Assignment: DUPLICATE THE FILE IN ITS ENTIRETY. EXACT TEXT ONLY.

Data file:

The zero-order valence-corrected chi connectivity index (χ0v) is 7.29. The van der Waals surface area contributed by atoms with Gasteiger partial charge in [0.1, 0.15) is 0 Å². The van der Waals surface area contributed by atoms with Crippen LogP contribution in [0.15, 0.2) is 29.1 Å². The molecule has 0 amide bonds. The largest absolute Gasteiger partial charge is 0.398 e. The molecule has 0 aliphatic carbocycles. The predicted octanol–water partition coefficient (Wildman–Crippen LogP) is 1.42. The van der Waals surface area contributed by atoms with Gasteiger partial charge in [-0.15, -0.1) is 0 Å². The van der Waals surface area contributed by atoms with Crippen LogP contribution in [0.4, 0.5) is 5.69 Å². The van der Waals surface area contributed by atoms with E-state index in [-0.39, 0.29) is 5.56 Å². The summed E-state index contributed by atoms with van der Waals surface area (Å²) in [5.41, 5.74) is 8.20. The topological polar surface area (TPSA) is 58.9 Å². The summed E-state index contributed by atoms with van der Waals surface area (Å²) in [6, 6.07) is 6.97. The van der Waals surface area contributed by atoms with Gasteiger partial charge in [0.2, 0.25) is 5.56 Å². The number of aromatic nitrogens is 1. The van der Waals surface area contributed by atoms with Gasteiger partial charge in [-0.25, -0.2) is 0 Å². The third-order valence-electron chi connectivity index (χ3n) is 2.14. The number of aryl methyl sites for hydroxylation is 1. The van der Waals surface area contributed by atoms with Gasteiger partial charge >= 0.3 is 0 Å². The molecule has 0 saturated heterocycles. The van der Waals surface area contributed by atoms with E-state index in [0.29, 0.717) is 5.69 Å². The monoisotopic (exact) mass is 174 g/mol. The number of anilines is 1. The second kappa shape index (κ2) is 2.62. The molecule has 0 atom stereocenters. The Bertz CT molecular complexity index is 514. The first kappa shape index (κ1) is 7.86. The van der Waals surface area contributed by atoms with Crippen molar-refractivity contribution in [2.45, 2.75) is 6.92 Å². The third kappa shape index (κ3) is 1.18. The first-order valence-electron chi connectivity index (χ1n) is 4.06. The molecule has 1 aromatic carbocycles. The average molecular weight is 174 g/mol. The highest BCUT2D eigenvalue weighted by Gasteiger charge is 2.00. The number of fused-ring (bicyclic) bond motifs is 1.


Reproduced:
The zero-order valence-corrected chi connectivity index (χ0v) is 7.29. The van der Waals surface area contributed by atoms with Gasteiger partial charge in [0.1, 0.15) is 0 Å². The van der Waals surface area contributed by atoms with Crippen LogP contribution in [0.15, 0.2) is 29.1 Å². The molecule has 0 amide bonds. The largest absolute Gasteiger partial charge is 0.398 e. The molecule has 0 aliphatic carbocycles. The predicted octanol–water partition coefficient (Wildman–Crippen LogP) is 1.42. The van der Waals surface area contributed by atoms with Gasteiger partial charge in [-0.15, -0.1) is 0 Å². The van der Waals surface area contributed by atoms with Crippen LogP contribution in [0.4, 0.5) is 5.69 Å². The van der Waals surface area contributed by atoms with E-state index in [-0.39, 0.29) is 5.56 Å². The summed E-state index contributed by atoms with van der Waals surface area (Å²) in [5.41, 5.74) is 8.20. The topological polar surface area (TPSA) is 58.9 Å². The summed E-state index contributed by atoms with van der Waals surface area (Å²) in [6, 6.07) is 6.97. The van der Waals surface area contributed by atoms with Gasteiger partial charge in [0.2, 0.25) is 5.56 Å². The number of aromatic nitrogens is 1. The van der Waals surface area contributed by atoms with Gasteiger partial charge in [-0.25, -0.2) is 0 Å². The third-order valence-electron chi connectivity index (χ3n) is 2.14. The number of aryl methyl sites for hydroxylation is 1. The van der Waals surface area contributed by atoms with Gasteiger partial charge >= 0.3 is 0 Å². The molecule has 0 saturated heterocycles. The van der Waals surface area contributed by atoms with E-state index in [0.29, 0.717) is 5.69 Å². The monoisotopic (exact) mass is 174 g/mol. The number of anilines is 1. The second kappa shape index (κ2) is 2.62. The molecule has 0 atom stereocenters. The Bertz CT molecular complexity index is 514. The first kappa shape index (κ1) is 7.86. The van der Waals surface area contributed by atoms with Crippen molar-refractivity contribution in [2.45, 2.75) is 6.92 Å². The third kappa shape index (κ3) is 1.18. The first-order valence-electron chi connectivity index (χ1n) is 4.06. The molecule has 1 aromatic carbocycles. The average molecular weight is 174 g/mol. The highest BCUT2D eigenvalue weighted by Gasteiger charge is 2.00. The number of fused-ring (bicyclic) bond motifs is 1.